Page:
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You are here: McMaster Institute for Music and the Mind > Publications > Modulation of slow cortical potentials by instrumentally leaned blood pressure responses

Thomas Elbert, Larry E Roberts, Werner Lutzenberger, and Niels Birbaumer (1992)

Modulation of slow cortical potentials by instrumentally leaned blood pressure responses

The Society for Psychophysiological Research, 29(2):154-164.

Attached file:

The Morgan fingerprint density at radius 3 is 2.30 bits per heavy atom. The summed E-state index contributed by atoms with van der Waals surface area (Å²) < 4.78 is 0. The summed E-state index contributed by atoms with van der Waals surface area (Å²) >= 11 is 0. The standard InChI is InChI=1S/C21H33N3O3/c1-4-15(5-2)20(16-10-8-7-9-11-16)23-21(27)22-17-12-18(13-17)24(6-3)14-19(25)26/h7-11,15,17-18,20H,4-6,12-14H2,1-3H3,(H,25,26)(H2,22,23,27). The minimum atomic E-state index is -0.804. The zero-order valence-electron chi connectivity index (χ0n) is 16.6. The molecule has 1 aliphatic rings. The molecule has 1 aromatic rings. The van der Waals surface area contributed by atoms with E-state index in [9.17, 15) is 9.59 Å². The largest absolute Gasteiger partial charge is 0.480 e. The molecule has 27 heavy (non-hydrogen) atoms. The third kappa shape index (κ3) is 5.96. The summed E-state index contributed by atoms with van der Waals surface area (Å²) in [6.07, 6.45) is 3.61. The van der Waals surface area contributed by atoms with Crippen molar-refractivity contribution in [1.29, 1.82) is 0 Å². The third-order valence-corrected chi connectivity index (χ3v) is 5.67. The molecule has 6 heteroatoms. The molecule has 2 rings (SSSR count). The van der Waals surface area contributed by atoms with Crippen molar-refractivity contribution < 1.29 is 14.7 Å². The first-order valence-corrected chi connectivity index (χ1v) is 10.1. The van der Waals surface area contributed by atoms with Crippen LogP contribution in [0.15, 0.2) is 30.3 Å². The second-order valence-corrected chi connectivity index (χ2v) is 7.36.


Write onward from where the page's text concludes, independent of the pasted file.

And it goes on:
We assessed whether instrumentally-learned pressor responses inhibit electrocortical activity, as predicted by learning theories of idiopathic hypertension. Subjects received beat-by-beat feedback for increases and decreases in mean arterial pressure measured from the finger (Penaz method). Slow potentials were recorded from the midsaggital line during the final training session. Also recorded at this time were heart rate, eye movements, respiration, and post-session verbal reports of the subject's control strategies. Thirteen of 14 subjects differentiated blood pressure increases and decreases at p < .05 or better during the final session (within-subject discriminative operant procedure). Slow potentials were less negative on blood pressure increase compared to decrease trials at all midsagittal sites (p> .02), indicating relative cortical inhibition by pressor responses. This effect occurred even though subjects reported tensing of muscles on increase trials (p< .01), a behavioral activity previously associated with augmented rather than diminished cortical negativity. On increase trials slow potentials shifted toward positivity just prior to heart rate deceleration (the latter effect confirming activation of the baroreceptors)>